S.K. Ray, J.
1. Two applications have been filed in the aforesaid A.H.O. No. 1 of 1971. One application is under Order 47, Rule 1 read with Section 151 C. P. C, for review of the judgment passed in the aforesaid A. H. O. for the purpose of setting aside part of the decree passed in F.A. No. 98 of 1964 regarding grant of interest on future salary. The other application is one under Section 152 C. P. C. for the identical relief of amendment of the decree in F. A. No. 98 of 1964 which was merged in the appellate decree passed in A. H. O. No. 1 of 1971, in the alternative. Both these applications have been heard together as the relief claimed in them is essentially the same.
2. For appreciating the need of filing the aforesaid two applications it is necessary to recount shortly the back-around litigation. The opp. party No. 1 filed his suit against the petitioner and the other pro forma opposite parties for the following reliefs:
(a) For a declaration that the decision of reversion of the plaintiff as communicated to defendants Nos. 7, 9 and 10 and subsequent intimation to the plaintiff and consequential order of defendant No. 10 posting the plaintiff to Banki is void, inoperative and ultra vires and unconstitutional.
(b) For payment of arrears of pay to the plaintiff by defendant No. 1 with interest at the rate of 12% per annum as per schedule below and also future monthly salary with increment and other benefits as would have been accrued to the plaintiff had the plaintiff not been reverted (for which court-fee will be paid hereafter).
(c) For permanent injunction against defendants Nos. 1, 2. 3 and 6 not to give effect to the said invalid order of reversion.
(d) For payment of damage of Rs. 3/-at the rate of one rupee each to the plain-tiff against defendants Nos. 2. 3 and 4 and a damage of Rs. 300/- by defendant No. 5 or against any other defendant or defendants who may be adjudged liable according to the decision of the Court.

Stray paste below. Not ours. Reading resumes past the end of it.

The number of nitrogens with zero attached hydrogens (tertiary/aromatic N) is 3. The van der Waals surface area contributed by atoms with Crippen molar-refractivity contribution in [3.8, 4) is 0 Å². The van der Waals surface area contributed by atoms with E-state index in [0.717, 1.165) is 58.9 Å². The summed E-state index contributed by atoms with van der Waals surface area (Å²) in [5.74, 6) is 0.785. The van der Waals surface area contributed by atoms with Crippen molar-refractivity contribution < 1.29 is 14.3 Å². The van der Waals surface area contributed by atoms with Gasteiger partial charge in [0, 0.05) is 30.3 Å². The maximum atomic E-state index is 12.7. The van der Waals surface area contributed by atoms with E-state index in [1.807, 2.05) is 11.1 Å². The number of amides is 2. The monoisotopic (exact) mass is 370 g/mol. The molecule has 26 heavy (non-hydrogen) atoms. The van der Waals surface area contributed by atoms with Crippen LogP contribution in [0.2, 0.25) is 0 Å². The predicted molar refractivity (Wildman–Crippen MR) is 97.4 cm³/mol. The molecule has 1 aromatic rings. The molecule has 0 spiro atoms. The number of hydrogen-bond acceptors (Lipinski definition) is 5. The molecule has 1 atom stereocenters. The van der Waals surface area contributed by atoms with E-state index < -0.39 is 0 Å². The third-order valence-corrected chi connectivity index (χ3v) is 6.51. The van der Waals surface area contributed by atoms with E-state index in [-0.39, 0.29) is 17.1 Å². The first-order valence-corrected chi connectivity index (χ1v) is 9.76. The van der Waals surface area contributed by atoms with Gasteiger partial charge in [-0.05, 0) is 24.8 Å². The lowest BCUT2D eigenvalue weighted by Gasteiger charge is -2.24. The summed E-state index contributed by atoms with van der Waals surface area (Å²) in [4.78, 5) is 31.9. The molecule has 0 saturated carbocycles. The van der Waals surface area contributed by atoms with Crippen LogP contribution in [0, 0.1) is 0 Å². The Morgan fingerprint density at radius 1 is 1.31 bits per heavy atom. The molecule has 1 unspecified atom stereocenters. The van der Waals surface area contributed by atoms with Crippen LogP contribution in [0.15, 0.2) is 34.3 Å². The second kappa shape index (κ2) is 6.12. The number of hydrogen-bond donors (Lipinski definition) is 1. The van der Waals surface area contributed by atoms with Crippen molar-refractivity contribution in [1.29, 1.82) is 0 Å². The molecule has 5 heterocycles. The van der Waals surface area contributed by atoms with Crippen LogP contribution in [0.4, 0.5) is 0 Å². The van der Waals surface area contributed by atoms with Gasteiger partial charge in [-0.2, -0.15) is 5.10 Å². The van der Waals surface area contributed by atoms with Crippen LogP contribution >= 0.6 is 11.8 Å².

(e) For costs of the suit incurred by the plaintiff against defendant Nos. 1 to 5: and
(f) For any other relief the plaintiff may be entitled to.
(The 'claim for monetary damage against defendants Nos. 2 to 5 as given in notice under Section 80. Civil P. C. has been reduced).
The schedule referred to in relief (b) is Schedule 'A' to the plaint. This is extracted hereinbelow:--
Schedule 'A'Leave salary (8) half average pay for 3 days. i. e. 29th 30th and 31st October, 1960 Rs. 173.04 n. p. per month.Rs. 16.75 nPInterest @ 12 % p. a. for one month from 1-11-60 to 30-11-60.Rs. 0.21 nPLeave salary @ half ave-rage pay for the month of November 1960...Rs. 173.04 nP
3. It is clear from the aforesaid extracts from the plaint that the plaintiff never claimed any interest at all on his future salary which would accrue to him since after the month of November, 1960 onwards.
4. The suit was dismissed by the trial court. The plaintiff-opposite party, thereupon, preferred F.A. No. 98 of 1964 which was heard by a Single Judge of this Court and allowed. The appellate Court in para. 25 of its judgment enumerated the reliefs to which he found the plaintiff to be entitled. The reliefs granted were (to quote the words of the appellate Judge):--
'The order of revision is declared void. The plaintiff must be deemed to be continuing in the post he held when the order of reversion came to be passed and he would be entitled to his salary as claimed excluding Rs. 190/- in Schedule A of the plaint. He would also be entitled to future salary as prayed for on payment of the proper court fee as undertaken by him in paragraph 47 of the plaint. The plaintiff is at liberty to execute the decree for future salary upto date on payment of the proper court-fee. There would be no decree for damages as the plaintiff has not been able to establish his claim of damages. Defendants 1. 2, 3 and 6 are restrained from continuing to give effect to the order of reversion. The plaintiff would be also entitled to his costs here as also in the trial court.'
There is no manner of doubt that the appellate Judge never granted interest far less interest @ 12 P.C.P.A. on the future salary decreed
5. However, the appellate decree drawn up by the ministerial officers of this Court provided, inter alia.
'The plaintiff is further entitled to his future salary upto date from defendant No. 1 with interest at the rate of 12% per annum with increment and other benefits as would have been accrued to the plaintiff had the plaintiff not been reverted.'
This part of the decree is patently not in accord with the judgment. It may he noted that by reason of this error, the plaintiff becomes entitled to a sum of Rs. 17,188.79 paise on account of interest on future salary alone from November. 1964 till the end of September, 1971.
6. The petitioner filed A.H.O. No. 1 of 1971 which was dismissed on 7-10-71 and the decree was drawn up on 9-11-71 by which the decree of the first appellate court was confirmed.